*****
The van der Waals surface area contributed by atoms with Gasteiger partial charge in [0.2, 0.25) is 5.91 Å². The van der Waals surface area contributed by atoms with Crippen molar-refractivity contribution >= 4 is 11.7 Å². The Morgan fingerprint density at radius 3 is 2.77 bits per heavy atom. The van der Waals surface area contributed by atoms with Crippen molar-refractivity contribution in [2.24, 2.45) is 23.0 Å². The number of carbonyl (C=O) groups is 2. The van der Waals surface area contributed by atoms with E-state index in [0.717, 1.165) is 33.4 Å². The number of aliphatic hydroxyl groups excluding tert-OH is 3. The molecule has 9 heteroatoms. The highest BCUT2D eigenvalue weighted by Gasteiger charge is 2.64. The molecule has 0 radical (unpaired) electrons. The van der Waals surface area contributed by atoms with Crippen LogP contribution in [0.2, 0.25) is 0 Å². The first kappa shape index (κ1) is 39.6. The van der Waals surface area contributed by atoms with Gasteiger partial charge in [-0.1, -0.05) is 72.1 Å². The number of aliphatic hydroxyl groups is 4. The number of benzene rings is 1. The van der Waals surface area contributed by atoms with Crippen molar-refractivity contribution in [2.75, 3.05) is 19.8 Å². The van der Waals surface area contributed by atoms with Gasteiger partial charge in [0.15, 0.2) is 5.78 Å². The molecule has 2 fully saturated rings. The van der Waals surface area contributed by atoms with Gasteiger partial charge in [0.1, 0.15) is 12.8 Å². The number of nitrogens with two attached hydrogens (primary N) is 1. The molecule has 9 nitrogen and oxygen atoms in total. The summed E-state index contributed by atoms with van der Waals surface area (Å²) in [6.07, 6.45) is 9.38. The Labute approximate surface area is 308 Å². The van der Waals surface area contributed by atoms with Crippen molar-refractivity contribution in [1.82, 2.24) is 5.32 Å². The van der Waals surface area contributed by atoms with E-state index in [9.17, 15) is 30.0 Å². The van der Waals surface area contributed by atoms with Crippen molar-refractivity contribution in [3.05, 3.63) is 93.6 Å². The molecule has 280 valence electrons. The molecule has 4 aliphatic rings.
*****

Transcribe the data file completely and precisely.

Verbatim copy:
The van der Waals surface area contributed by atoms with Gasteiger partial charge in [0.2, 0.25) is 5.91 Å². The van der Waals surface area contributed by atoms with Crippen molar-refractivity contribution >= 4 is 11.7 Å². The Morgan fingerprint density at radius 3 is 2.77 bits per heavy atom. The van der Waals surface area contributed by atoms with Crippen molar-refractivity contribution in [2.24, 2.45) is 23.0 Å². The number of carbonyl (C=O) groups is 2. The van der Waals surface area contributed by atoms with E-state index in [0.717, 1.165) is 33.4 Å². The number of aliphatic hydroxyl groups excluding tert-OH is 3. The molecule has 9 heteroatoms. The highest BCUT2D eigenvalue weighted by Gasteiger charge is 2.64. The molecule has 0 radical (unpaired) electrons. The van der Waals surface area contributed by atoms with Crippen LogP contribution in [0.2, 0.25) is 0 Å². The first kappa shape index (κ1) is 39.6. The van der Waals surface area contributed by atoms with Gasteiger partial charge in [-0.1, -0.05) is 72.1 Å². The number of aliphatic hydroxyl groups is 4. The number of benzene rings is 1. The van der Waals surface area contributed by atoms with Crippen molar-refractivity contribution in [2.75, 3.05) is 19.8 Å². The van der Waals surface area contributed by atoms with Gasteiger partial charge in [0.15, 0.2) is 5.78 Å². The molecule has 2 fully saturated rings. The van der Waals surface area contributed by atoms with Gasteiger partial charge in [0.1, 0.15) is 12.8 Å². The number of nitrogens with two attached hydrogens (primary N) is 1. The molecule has 9 nitrogen and oxygen atoms in total. The summed E-state index contributed by atoms with van der Waals surface area (Å²) in [6.07, 6.45) is 9.38. The Labute approximate surface area is 308 Å². The van der Waals surface area contributed by atoms with Crippen molar-refractivity contribution in [1.82, 2.24) is 5.32 Å². The van der Waals surface area contributed by atoms with E-state index in [9.17, 15) is 30.0 Å². The van der Waals surface area contributed by atoms with Crippen molar-refractivity contribution in [3.05, 3.63) is 93.6 Å². The molecule has 280 valence electrons. The molecule has 4 aliphatic rings.